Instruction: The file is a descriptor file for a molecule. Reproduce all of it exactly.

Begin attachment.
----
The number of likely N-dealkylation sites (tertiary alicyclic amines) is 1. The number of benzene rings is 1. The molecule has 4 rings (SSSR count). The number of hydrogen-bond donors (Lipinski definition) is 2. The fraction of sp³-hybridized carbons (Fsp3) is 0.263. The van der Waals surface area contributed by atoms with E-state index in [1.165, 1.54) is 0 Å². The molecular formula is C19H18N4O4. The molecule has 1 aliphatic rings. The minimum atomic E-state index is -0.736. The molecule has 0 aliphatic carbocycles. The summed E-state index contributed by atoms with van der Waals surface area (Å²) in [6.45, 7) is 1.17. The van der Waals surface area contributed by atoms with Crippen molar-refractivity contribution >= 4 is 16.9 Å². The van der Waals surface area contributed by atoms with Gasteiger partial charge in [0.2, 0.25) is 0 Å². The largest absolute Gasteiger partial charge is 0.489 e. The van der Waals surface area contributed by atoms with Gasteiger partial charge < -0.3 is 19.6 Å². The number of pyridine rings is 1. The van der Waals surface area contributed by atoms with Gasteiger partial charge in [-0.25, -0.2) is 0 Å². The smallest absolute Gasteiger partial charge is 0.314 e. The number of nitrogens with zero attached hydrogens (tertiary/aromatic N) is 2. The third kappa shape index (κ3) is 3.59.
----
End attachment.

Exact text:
The number of likely N-dealkylation sites (tertiary alicyclic amines) is 1. The number of benzene rings is 1. The molecule has 4 rings (SSSR count). The number of hydrogen-bond donors (Lipinski definition) is 2. The fraction of sp³-hybridized carbons (Fsp3) is 0.263. The van der Waals surface area contributed by atoms with E-state index in [1.165, 1.54) is 0 Å². The molecular formula is C19H18N4O4. The molecule has 1 aliphatic rings. The minimum atomic E-state index is -0.736. The molecule has 0 aliphatic carbocycles. The summed E-state index contributed by atoms with van der Waals surface area (Å²) in [6.45, 7) is 1.17. The van der Waals surface area contributed by atoms with Crippen molar-refractivity contribution >= 4 is 16.9 Å². The van der Waals surface area contributed by atoms with Gasteiger partial charge in [0.2, 0.25) is 0 Å². The largest absolute Gasteiger partial charge is 0.489 e. The van der Waals surface area contributed by atoms with Gasteiger partial charge < -0.3 is 19.6 Å². The number of pyridine rings is 1. The van der Waals surface area contributed by atoms with Gasteiger partial charge in [-0.25, -0.2) is 0 Å². The smallest absolute Gasteiger partial charge is 0.314 e. The number of nitrogens with zero attached hydrogens (tertiary/aromatic N) is 2. The third kappa shape index (κ3) is 3.59.